Author

Greg Parisi

Date of Award

1995

Document Type

Thesis

Degree Name

Bachelor of Arts

Department

Leadership Studies

Abstract

Students at the University of Richmond and many other independent colleges and universities in Virginia are the primary beneficiaries of a remarkable labor of which they are, in most cases, completely unaware. The Virginia Foundation for Independent Colleges, put quite simply, raises funds from Virginia corporations to be distributed to its fifteen member institutions.

In turn, the needs of the VFIC have created an opportunity for inquiry into corporate giving from the perspective of the individual corporate executive. This paper details both my efforts to fulfill the needs of the VFIC and to gain insight into the leadership issues surrounding business philanthropy. I seek to answer the questions: l) What motivates a leader to have his company participate in corporate giving and what are the desired, perceived, or real effects of this giving on his or her followers? and 2) In what ways can the VFIC present itself and its case as a more attractive recipient of corporate donations in Virginia?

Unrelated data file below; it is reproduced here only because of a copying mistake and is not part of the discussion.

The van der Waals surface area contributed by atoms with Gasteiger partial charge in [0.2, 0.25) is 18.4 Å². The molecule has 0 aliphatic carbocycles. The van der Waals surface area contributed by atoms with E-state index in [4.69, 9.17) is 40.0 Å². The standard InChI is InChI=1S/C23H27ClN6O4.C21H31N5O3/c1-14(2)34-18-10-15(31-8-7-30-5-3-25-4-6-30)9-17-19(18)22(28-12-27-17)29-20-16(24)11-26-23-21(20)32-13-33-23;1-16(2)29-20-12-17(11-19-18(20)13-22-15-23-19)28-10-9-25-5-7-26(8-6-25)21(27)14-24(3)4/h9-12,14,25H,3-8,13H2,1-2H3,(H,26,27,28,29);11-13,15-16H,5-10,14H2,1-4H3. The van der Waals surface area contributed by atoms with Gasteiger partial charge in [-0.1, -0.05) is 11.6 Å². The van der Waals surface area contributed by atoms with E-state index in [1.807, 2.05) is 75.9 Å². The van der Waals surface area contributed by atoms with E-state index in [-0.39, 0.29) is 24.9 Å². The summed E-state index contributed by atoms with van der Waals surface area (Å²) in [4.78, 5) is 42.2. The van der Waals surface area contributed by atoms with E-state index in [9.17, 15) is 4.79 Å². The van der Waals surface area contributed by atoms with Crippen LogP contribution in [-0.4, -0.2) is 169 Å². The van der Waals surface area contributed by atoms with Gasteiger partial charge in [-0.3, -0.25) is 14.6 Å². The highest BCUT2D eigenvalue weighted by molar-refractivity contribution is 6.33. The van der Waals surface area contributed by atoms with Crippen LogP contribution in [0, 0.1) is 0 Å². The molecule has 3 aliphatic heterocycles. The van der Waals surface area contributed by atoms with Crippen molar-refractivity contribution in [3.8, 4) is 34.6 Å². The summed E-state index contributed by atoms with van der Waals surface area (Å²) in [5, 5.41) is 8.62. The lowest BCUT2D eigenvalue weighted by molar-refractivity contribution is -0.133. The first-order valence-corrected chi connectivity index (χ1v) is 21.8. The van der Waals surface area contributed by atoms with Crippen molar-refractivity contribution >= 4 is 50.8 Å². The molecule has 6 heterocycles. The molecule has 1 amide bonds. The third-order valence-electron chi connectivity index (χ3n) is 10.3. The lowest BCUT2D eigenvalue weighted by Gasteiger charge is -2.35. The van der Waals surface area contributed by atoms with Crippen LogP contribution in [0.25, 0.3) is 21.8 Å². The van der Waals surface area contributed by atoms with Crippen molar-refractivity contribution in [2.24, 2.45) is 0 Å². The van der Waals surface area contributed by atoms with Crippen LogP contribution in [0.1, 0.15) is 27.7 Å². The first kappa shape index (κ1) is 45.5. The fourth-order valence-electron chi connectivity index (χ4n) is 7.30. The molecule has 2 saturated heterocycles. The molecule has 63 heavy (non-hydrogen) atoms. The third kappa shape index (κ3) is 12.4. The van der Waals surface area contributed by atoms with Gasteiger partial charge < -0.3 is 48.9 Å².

The world of nonprofit fundraising continues to become increasingly competitive. Leadership is an issue that is often overlooked by those who seek to remain at the top by improving the marketing of their organization's fundraising efforts. In examining leadership as it applies to soliciting funds for independent higher education from corporate targets, two important discoveries have been made:

1) There exists both a definable set of factors which a leader must reconcile in order to arrive at a giving decision and an identifiable set of perceived repercussions of giving on a leader's body of followers.

2) A soliciting organization can apply info:rmation about a corporation and its leadership in order to better understand how their case will be seen from the perspective of that corporation and how they can alter or emphasize portions of the case in order to create one that is most likely to succeed. Nonprofit organizations in general would be wise to consider the manner in which a company's leadership affects the success of their solicitation effort. The leadership model described in this paper, whether supported or modified by future research, serves as a basis from which to consider nonprofit fundraising from the perspective of the leadership and philosophy of the target corporation.

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